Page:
“The rhino war — it’s like drugs. It involves lots of cash and bribery. The whole justice system is really a frustration. We’re losing [court] cases …We’re surrounded by police stations we don’t even recognize as police stations because they’re working with the poachers.” Xolani Nicholus Funda, Chief ranger at Kruger National Park, quoted in Christy³.

Interpol operation Infra-Terra ‘most wanted’ list, accessed via Ecojust

In 2015, there were 1000 poaching arrests made in South Africa, yet this resulted in only 60 convictions³. Such failures of justice are blamed on insufficient penalties¹² ⁵², weak judicial systems¹² ⁵² that don’t take wildlife crime seriously³³ ³⁸, corruption³ ¹⁹ ⁵³, criminal syndicates who bail out foot-soldiers¹⁰ and the cost of detaining poachers⁴⁴.

Dawie Groenewald, an ex-policeman turned poaching kingpin, was first charged in 2010 with 1872 criminal counts³, but isn’t expected to be tried until 2021⁵³. This is an all too common story of failed prosecutions and sentences not fully served⁵³. This case exposed links between poaching and unlikely conspirators including a member of Pablo Escobar’s cartel, Irish mobsters, and business dealings with the Trump family³.

Illegal wildlife trafficking is now the fourth largest illegal industry, behind human, weapon, and drug trafficking³³. It is estimated to generate $19 billion annually²⁷, which isn’t inconceivable, considering rhino horn command $65,000 per kilogram²⁷. A male bull with 22lbs of horn³ would yield $650,000. This makes rhino horn more valuable by weight than gold ⁵⁴ and cocaine ⁵⁵. It’s no wonder then that organized crime syndicates and terrorist organizations are involved in poaching. Al Shabaab, a branch of Al Qaeda, generates 40% of its income from ivory²⁷. They are not alone: The Janjaweed militia³⁸ and Boko Haram⁶ are also involved. This international security threat is why the USA has recently prioritized this issue⁶, though it remains to be seen how fruitful their efforts will be, as the criminal organizations involved in poaching are highly organized, ruthless and far more agile than the governments and laws they so successfully evade¹.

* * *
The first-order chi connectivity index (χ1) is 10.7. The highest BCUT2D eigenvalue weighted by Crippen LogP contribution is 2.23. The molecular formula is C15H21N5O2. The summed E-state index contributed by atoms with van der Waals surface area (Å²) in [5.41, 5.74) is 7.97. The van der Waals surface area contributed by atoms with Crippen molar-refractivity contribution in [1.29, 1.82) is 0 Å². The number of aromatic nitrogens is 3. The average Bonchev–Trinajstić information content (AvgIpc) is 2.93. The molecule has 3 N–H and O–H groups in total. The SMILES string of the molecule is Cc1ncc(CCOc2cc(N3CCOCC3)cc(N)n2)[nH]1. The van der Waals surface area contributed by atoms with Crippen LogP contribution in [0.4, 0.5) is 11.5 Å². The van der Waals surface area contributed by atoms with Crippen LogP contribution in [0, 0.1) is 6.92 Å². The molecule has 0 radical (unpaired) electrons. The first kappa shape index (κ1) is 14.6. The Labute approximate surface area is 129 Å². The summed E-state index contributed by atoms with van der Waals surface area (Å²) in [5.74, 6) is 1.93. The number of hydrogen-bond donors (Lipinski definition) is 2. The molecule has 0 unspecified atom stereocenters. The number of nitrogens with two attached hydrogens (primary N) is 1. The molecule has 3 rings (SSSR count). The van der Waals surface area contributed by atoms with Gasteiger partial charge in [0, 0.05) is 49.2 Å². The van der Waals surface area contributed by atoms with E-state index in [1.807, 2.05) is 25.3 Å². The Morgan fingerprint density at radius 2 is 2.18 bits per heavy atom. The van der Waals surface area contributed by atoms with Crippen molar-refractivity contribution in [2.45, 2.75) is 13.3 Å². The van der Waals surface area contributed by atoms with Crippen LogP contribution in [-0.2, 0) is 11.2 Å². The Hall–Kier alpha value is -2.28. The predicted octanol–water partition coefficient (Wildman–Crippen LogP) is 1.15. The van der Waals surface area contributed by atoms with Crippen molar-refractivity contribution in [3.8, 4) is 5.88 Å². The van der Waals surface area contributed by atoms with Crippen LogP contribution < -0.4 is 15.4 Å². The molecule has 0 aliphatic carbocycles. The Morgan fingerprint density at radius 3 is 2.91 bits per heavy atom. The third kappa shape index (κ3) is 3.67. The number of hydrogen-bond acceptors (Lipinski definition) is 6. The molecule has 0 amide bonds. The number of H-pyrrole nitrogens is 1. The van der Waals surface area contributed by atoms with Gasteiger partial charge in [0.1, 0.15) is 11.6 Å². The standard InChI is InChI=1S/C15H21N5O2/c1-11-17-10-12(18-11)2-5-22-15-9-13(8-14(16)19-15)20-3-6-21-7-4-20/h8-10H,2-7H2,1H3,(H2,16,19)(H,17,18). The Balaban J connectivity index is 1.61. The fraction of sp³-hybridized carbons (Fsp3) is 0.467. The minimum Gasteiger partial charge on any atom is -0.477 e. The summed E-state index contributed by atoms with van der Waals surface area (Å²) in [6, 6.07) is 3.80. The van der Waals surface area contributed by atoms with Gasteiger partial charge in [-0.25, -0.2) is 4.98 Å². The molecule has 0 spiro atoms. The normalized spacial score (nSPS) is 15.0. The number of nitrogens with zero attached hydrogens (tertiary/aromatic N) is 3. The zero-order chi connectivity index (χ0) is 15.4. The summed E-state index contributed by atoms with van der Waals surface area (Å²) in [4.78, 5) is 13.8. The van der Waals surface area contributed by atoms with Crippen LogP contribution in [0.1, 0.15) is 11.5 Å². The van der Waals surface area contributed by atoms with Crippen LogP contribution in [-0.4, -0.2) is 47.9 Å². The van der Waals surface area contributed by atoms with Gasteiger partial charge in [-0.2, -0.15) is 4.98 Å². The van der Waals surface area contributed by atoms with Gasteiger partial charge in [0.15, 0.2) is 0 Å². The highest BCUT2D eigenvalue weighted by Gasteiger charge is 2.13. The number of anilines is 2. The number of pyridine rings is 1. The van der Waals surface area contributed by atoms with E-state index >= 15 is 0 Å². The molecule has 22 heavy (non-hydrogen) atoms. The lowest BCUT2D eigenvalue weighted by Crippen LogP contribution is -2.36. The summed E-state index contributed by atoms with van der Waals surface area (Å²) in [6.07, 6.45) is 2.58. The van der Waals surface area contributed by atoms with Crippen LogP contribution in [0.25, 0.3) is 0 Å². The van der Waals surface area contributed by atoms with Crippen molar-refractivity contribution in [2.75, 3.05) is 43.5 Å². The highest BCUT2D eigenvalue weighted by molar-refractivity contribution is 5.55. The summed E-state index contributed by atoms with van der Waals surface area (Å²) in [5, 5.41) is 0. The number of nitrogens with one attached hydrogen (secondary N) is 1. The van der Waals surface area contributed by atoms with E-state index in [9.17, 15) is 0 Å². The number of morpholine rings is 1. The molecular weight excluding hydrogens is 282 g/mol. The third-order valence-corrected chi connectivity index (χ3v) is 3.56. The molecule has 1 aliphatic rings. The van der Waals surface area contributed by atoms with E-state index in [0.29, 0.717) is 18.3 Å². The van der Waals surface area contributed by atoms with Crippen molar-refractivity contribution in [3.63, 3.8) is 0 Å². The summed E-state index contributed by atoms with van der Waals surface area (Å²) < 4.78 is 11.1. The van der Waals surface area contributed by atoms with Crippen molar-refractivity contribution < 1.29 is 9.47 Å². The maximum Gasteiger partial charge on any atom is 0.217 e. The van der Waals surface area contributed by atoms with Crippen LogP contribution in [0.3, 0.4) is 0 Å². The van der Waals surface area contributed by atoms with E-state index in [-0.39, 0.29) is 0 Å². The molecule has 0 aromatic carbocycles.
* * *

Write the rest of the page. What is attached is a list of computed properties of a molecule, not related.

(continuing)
Art installation on train in Kenya, by JR

It is clear that the issues of poaching and trafficking of illegal wildlife products are challenges of a global scale. What is also clear, is that addressing isolated symptoms or causal factors with singular focus is insufficient. There is a myriad of actors and stakeholders involved in this challenge, each with unique perspectives. Concerted, multifactorial strategies with an inclusive, holistic perspective are therefore needed.

The variety of challenges and strategies outlined within this essay suggest that there is a common denominator of greed and desperation; the accelerating decimation of wildlife and the natural world is driven by both human nature and human economics. These are the leverage-points that may yield the greatest impact in addressing the issue at hand, however, it remains to be seen if any strategies are capable of meeting the scale and urgency of the challenge, or able to resolve the issue without shifting the burden somewhere else. As long as wildlife is worth more dead than alive²¹, and the ratio of risk to reward ratio remains as it is, this fight will continue to cost lives and dollars.